• Quebec:  same as Ontario, but focus on the safety of small towns without specifically referring to Lac Megantic (otherwise, accusations of opportunism will fly from all directions).  Do everything you can to maintain your existing base in Quebec.
  • Saskatchewan / Manitoba:  the ‘wildcards’, discussed below.

The three big provinces (Ontario, Quebec and BC) represent 72% of all available seats.  In the last election, the Harper Conservatives won a majority by cracking the Liberal base in the suburbs surrounding Toronto and other urban areas.

What do Voters in Saskatchewan and Manitoba Want?

… and what could the NDP offer them?

As an amateur political pundit, I find it nearly impossible to make recommendations concerning the folks in Saskatchewan and Manitoba, but the NDP have to ‘crack this nut’, so to speak.

The prairie provinces represent 28 seats.  They rely on resources, but most importantly, oil is becoming a booming business for them as well, so pushing away from Big Oil will also push these voters away.

The NDP would be wise to invest in market research that identifies ‘points of pain’ for these people.  Surely there’s something that the NDP could offer that the other parties don’t (or won’t)?

Alberta?

What can I say?  If you run for Canada, you’re apparently against Alberta.  It seems to have come down to that.

While it’s possible that the NDP might gain in urban ridings, it’s unlikely that the Conservatives will lose any of the 34 seats that are up for grabs in Oil Country.

Results?

Political predictions are a tonne of fun, especially at this stage in the game because they’re a lot like predicting the weather a year from now.  It might be hot.  It might be cold.

Anyways, here is my prediction if the NDP is able to get its act in gear NOW:

  • Current composition (based on 308 seats):
    • Conservatives:  151 seats
    • NDP:  99
    • Liberals:  36
    • Bloc:  4
    • Green:  2
    • Indie:  2
  • Prediction (based on 338 seats):
    • NDP:  157 +/- 15 seats, pushing them very close to a majority
    • Conservatives:  117 seats,
    • Liberals:  58 seats
    • Bloc:  4
    • Green:  1
    • Indie:  0

Yup.  I’m a gambling man and I’m recommending that Mulcair et al become gamblers as well, rolling the dice in a few months based entirely on the Conservative approval of the Northern Gateway pipeline.  They need to build a plan that reminds ALL Canadians that our future does not have to be tainted by Dirty Oil.

At a minimum, we can all see that it’s vital that they find some way to work with the Liberals to ensure that they are in power long enough to create a substantially more democratic Parliament than what Stephen Harper is leaving us with.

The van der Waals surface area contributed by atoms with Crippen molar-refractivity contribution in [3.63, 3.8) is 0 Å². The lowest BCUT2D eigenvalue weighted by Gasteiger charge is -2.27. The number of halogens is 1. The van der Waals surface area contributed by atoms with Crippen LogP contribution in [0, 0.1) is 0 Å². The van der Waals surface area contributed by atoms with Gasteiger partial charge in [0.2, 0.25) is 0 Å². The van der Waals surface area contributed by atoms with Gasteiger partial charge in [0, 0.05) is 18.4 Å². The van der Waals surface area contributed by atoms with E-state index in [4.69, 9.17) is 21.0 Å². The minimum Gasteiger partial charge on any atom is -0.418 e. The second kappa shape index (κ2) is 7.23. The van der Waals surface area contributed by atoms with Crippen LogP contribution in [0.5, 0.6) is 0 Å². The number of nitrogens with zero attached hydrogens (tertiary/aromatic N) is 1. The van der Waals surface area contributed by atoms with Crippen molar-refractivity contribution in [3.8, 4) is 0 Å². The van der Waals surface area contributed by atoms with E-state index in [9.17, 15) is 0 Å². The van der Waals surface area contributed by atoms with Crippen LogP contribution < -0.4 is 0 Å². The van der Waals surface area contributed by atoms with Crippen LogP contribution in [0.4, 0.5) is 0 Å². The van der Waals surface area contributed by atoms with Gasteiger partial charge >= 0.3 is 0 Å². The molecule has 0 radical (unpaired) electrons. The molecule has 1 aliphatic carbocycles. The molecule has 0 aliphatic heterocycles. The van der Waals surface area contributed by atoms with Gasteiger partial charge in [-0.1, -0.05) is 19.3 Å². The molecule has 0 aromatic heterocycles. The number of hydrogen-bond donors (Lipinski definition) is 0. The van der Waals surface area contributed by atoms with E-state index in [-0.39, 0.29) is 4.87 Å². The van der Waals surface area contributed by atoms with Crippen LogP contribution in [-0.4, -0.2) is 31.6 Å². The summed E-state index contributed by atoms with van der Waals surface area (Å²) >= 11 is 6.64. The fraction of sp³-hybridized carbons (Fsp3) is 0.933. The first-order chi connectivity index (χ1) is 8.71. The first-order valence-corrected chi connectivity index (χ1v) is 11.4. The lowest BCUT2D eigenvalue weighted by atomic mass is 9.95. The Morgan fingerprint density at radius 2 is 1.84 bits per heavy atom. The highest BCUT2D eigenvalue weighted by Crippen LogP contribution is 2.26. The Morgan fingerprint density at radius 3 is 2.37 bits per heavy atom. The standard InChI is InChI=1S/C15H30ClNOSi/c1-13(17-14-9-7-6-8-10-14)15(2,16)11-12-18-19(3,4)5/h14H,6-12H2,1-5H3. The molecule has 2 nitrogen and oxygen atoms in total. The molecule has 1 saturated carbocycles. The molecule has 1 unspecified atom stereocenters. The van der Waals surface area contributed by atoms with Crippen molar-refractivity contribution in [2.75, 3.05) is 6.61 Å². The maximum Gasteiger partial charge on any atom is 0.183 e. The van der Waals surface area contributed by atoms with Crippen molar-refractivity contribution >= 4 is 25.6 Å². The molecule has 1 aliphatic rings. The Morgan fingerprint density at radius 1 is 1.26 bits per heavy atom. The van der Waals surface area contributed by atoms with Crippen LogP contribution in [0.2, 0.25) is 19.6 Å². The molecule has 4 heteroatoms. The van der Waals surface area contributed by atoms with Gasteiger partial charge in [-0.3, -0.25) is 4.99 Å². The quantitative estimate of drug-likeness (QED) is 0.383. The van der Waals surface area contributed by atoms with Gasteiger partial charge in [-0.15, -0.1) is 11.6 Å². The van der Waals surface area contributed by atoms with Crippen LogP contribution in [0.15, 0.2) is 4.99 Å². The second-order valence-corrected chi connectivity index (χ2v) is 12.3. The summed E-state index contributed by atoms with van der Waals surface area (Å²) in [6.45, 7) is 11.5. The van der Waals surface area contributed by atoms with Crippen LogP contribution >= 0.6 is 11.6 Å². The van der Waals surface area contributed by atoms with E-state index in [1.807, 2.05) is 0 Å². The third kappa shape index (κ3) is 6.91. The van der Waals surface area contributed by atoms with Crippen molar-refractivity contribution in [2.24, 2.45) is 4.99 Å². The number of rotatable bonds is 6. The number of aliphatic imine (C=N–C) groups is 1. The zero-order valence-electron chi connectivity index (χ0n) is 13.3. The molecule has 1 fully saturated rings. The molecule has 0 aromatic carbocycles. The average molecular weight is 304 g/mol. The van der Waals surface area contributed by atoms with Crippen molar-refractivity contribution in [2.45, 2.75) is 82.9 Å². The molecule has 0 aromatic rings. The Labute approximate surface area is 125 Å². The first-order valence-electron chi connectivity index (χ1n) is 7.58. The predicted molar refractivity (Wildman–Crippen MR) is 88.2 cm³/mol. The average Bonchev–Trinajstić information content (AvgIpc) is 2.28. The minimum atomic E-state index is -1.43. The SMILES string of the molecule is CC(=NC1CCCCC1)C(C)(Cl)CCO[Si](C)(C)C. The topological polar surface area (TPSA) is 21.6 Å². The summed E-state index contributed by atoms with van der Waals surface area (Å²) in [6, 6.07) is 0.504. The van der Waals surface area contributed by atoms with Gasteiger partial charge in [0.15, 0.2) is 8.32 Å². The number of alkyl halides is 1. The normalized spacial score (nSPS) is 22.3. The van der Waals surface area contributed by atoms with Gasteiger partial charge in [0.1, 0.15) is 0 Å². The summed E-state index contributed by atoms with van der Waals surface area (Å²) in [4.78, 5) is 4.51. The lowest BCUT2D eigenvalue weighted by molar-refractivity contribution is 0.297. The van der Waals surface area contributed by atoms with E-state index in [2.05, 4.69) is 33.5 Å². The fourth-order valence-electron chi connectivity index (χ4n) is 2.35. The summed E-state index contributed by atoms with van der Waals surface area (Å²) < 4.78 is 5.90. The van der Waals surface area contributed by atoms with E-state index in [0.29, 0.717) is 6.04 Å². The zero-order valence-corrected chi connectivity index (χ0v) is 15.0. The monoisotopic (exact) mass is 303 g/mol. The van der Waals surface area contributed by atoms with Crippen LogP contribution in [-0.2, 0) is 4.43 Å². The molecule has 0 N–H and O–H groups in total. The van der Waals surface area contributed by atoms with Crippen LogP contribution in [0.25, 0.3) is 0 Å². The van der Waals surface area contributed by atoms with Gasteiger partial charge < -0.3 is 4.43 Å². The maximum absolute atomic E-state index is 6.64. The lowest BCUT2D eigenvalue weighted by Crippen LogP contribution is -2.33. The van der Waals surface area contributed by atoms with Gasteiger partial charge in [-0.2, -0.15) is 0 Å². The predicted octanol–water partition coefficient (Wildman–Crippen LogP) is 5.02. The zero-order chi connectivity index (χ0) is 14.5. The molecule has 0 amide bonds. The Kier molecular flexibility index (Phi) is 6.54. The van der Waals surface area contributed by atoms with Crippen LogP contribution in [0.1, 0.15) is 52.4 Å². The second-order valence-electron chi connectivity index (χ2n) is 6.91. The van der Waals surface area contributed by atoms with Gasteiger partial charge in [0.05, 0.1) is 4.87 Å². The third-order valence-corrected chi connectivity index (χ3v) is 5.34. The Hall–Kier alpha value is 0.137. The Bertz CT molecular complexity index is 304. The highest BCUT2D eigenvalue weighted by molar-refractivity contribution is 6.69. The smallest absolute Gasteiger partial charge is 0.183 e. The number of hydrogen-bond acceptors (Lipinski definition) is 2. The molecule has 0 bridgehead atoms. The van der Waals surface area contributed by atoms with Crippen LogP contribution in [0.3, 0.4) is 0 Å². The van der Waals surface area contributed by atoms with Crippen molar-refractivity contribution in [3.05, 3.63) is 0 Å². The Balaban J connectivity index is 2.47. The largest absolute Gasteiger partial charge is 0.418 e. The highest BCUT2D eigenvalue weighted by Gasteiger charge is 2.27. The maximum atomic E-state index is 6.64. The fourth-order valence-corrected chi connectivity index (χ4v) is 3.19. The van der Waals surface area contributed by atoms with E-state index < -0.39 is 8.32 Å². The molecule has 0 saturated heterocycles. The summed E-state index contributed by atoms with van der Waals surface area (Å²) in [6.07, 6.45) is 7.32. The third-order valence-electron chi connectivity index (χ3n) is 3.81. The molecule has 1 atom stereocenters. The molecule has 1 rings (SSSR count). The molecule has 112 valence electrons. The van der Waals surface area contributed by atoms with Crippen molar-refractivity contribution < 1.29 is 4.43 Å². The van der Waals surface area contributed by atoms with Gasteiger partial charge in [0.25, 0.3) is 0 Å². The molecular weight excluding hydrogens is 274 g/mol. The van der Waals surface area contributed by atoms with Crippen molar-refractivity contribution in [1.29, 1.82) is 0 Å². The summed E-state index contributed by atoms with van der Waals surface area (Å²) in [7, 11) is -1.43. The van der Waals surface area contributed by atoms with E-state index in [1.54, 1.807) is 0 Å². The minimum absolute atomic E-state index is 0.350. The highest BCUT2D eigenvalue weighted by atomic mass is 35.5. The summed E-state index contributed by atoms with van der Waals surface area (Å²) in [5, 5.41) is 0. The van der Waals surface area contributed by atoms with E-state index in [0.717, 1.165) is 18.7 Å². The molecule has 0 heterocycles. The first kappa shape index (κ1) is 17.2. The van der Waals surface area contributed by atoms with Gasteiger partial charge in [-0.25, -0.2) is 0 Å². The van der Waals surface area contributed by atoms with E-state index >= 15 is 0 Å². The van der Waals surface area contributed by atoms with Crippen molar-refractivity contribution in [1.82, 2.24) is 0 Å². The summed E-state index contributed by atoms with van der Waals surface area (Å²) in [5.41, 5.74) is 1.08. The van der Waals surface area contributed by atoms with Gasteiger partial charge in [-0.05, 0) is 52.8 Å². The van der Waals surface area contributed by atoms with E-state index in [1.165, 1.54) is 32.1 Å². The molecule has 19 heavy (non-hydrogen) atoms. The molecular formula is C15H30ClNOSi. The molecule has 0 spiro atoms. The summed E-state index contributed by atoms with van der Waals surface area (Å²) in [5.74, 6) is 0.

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Why Mainstream Media Is Failing Canadians

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Post Media is apparently republishing advertorial as editorial.

The recent allegations by DeSmogBlog concerning Post Media expose a much more important truth:  media in Canada is at a crossroads and is poised to fail.

Canadians need to take this example and understand that they cannot trust mainstream media.  It is routinely packed with content that’s poured in from corporate sources. Whether it’s car industry recalls being pushed to back pages, oil industry advertorials, vaccinations that are good for us, GMOs that we should be shoveling down our throats, political spin fine-tuned to make us hate someone somewhere else (or even in our own backyards), or a thousand other messages that we’re supposed to believe, they CAN’T BE TRUSTED.

The greatest and most talented with this rouse is the one you’d least suspect:  the CBC.

For years, the CBC has been paying for private news from organizations like the Canadian Press, a privately held mouthpiece of some of Canada’s largest media conglomerates.

The repeat the stories verbatim and as fact, when what the stories really consist of is spin, un-truths and propaganda.

The way to control the world is through the voice of media. The Communists taught us this, the Fascists honed it, and today’s Corporatists have perfected it.

The more important question: what are we going to do about it?

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I Voted

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You Should Too.

Conservatives rely on apathy.  Their forces are motivated.  Their opposition should be too.

After this election, we on the progressive end of things need to mobilize our minds, spirits and energy to systematically take back our future, regardless of who the winner is.

I say this because I am disgusted with all parties and options.

I cannot stand these ‘nail-biters’.

A majority of us do not want the right-wing, Tea Party madness, but here we are.

Liberals:  just too many issues have come up under their watch.  I don’t know if it’s bad luck, bad timing or corruption, but I can’t vote for them.

Conservatives:  sorry to paint you all with the same brush, but you’re all liars and cheats.  If you stand for the nonsense that Tim Hudak spews, you have no respect from me.

NDP:  I’ve tried to work with you and support you, but the union mentality cannot be broken and I cannot support you as a result.

Greens:  I LOVE that you were the only party that put the most important issue – public school funding – on the table, but you’ll never win an election.  The libertarian sub-voice also scares the bejesus out of me.

Perhaps we register a party called ‘no one’ or ‘Canadian Citizens’ on both the provincial and federal level.  And maybe we figure out a different way to fund political parties.

I don’t know, but I know this:  we can do better than we are.